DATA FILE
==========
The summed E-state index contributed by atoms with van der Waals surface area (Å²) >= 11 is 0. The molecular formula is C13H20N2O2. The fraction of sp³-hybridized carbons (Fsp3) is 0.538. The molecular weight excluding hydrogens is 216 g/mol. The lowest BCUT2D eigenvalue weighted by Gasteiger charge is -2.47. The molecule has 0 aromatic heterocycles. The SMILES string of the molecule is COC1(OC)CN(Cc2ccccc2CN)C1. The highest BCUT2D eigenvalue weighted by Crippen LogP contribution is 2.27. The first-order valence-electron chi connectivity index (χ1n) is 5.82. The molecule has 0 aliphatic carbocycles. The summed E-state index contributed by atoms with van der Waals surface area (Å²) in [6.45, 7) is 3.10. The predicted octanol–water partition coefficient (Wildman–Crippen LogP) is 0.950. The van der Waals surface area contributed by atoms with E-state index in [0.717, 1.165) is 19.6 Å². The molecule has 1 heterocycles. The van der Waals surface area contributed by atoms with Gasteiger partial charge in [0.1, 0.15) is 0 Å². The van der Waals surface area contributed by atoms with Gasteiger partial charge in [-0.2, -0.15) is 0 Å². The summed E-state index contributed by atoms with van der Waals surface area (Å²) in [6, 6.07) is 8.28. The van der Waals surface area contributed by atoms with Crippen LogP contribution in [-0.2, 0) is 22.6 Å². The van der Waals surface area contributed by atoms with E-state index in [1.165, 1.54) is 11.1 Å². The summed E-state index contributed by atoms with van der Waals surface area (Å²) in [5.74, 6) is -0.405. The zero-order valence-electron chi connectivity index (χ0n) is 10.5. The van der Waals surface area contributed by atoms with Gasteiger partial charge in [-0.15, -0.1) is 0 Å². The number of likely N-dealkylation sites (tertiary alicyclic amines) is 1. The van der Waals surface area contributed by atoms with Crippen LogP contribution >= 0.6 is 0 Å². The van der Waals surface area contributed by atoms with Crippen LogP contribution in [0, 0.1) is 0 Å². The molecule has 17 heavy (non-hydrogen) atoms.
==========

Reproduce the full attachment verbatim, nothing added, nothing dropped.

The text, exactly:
The summed E-state index contributed by atoms with van der Waals surface area (Å²) >= 11 is 0. The molecular formula is C13H20N2O2. The fraction of sp³-hybridized carbons (Fsp3) is 0.538. The molecular weight excluding hydrogens is 216 g/mol. The lowest BCUT2D eigenvalue weighted by Gasteiger charge is -2.47. The molecule has 0 aromatic heterocycles. The SMILES string of the molecule is COC1(OC)CN(Cc2ccccc2CN)C1. The highest BCUT2D eigenvalue weighted by Crippen LogP contribution is 2.27. The first-order valence-electron chi connectivity index (χ1n) is 5.82. The molecule has 0 aliphatic carbocycles. The summed E-state index contributed by atoms with van der Waals surface area (Å²) in [6.45, 7) is 3.10. The predicted octanol–water partition coefficient (Wildman–Crippen LogP) is 0.950. The van der Waals surface area contributed by atoms with E-state index in [0.717, 1.165) is 19.6 Å². The molecule has 1 heterocycles. The van der Waals surface area contributed by atoms with Gasteiger partial charge in [0.1, 0.15) is 0 Å². The van der Waals surface area contributed by atoms with Gasteiger partial charge in [-0.2, -0.15) is 0 Å². The summed E-state index contributed by atoms with van der Waals surface area (Å²) in [6, 6.07) is 8.28. The van der Waals surface area contributed by atoms with Crippen LogP contribution in [-0.2, 0) is 22.6 Å². The van der Waals surface area contributed by atoms with E-state index in [1.165, 1.54) is 11.1 Å². The summed E-state index contributed by atoms with van der Waals surface area (Å²) in [5.74, 6) is -0.405. The zero-order valence-electron chi connectivity index (χ0n) is 10.5. The van der Waals surface area contributed by atoms with Gasteiger partial charge in [-0.15, -0.1) is 0 Å². The number of likely N-dealkylation sites (tertiary alicyclic amines) is 1. The van der Waals surface area contributed by atoms with Crippen LogP contribution >= 0.6 is 0 Å². The van der Waals surface area contributed by atoms with Crippen LogP contribution in [0, 0.1) is 0 Å². The molecule has 17 heavy (non-hydrogen) atoms.